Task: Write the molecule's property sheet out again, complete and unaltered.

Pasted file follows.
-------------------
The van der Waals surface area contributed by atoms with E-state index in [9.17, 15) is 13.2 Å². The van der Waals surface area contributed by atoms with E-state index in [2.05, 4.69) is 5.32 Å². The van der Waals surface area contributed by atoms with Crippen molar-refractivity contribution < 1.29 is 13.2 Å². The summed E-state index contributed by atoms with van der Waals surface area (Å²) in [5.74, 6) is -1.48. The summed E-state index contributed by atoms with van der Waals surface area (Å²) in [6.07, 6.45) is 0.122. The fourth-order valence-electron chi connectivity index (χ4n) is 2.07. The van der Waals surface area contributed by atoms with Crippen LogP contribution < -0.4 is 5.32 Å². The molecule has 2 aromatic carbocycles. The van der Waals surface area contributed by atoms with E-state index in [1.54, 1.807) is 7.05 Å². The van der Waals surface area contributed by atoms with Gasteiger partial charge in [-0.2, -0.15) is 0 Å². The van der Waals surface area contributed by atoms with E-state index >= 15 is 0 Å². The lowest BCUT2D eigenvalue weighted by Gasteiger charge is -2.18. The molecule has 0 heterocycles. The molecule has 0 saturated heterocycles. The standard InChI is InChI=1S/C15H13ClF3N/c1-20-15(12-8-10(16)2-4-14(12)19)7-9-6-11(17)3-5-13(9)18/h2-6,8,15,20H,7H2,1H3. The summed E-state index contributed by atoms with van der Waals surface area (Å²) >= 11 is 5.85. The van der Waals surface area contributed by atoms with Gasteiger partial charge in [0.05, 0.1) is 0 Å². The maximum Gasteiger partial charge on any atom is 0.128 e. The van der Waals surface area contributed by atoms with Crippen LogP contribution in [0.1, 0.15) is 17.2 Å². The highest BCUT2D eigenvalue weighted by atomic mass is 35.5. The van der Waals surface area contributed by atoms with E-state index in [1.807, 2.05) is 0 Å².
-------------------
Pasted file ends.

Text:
The van der Waals surface area contributed by atoms with E-state index in [9.17, 15) is 13.2 Å². The van der Waals surface area contributed by atoms with E-state index in [2.05, 4.69) is 5.32 Å². The van der Waals surface area contributed by atoms with Crippen molar-refractivity contribution < 1.29 is 13.2 Å². The summed E-state index contributed by atoms with van der Waals surface area (Å²) in [5.74, 6) is -1.48. The summed E-state index contributed by atoms with van der Waals surface area (Å²) in [6.07, 6.45) is 0.122. The fourth-order valence-electron chi connectivity index (χ4n) is 2.07. The van der Waals surface area contributed by atoms with Crippen LogP contribution < -0.4 is 5.32 Å². The molecule has 2 aromatic carbocycles. The van der Waals surface area contributed by atoms with E-state index in [1.54, 1.807) is 7.05 Å². The van der Waals surface area contributed by atoms with Gasteiger partial charge in [-0.2, -0.15) is 0 Å². The van der Waals surface area contributed by atoms with E-state index >= 15 is 0 Å². The lowest BCUT2D eigenvalue weighted by Gasteiger charge is -2.18. The molecule has 0 heterocycles. The molecule has 0 saturated heterocycles. The standard InChI is InChI=1S/C15H13ClF3N/c1-20-15(12-8-10(16)2-4-14(12)19)7-9-6-11(17)3-5-13(9)18/h2-6,8,15,20H,7H2,1H3. The summed E-state index contributed by atoms with van der Waals surface area (Å²) >= 11 is 5.85. The van der Waals surface area contributed by atoms with Gasteiger partial charge in [0.05, 0.1) is 0 Å². The maximum Gasteiger partial charge on any atom is 0.128 e. The van der Waals surface area contributed by atoms with Crippen LogP contribution in [0.1, 0.15) is 17.2 Å². The highest BCUT2D eigenvalue weighted by atomic mass is 35.5. The van der Waals surface area contributed by atoms with E-state index in [1.807, 2.05) is 0 Å².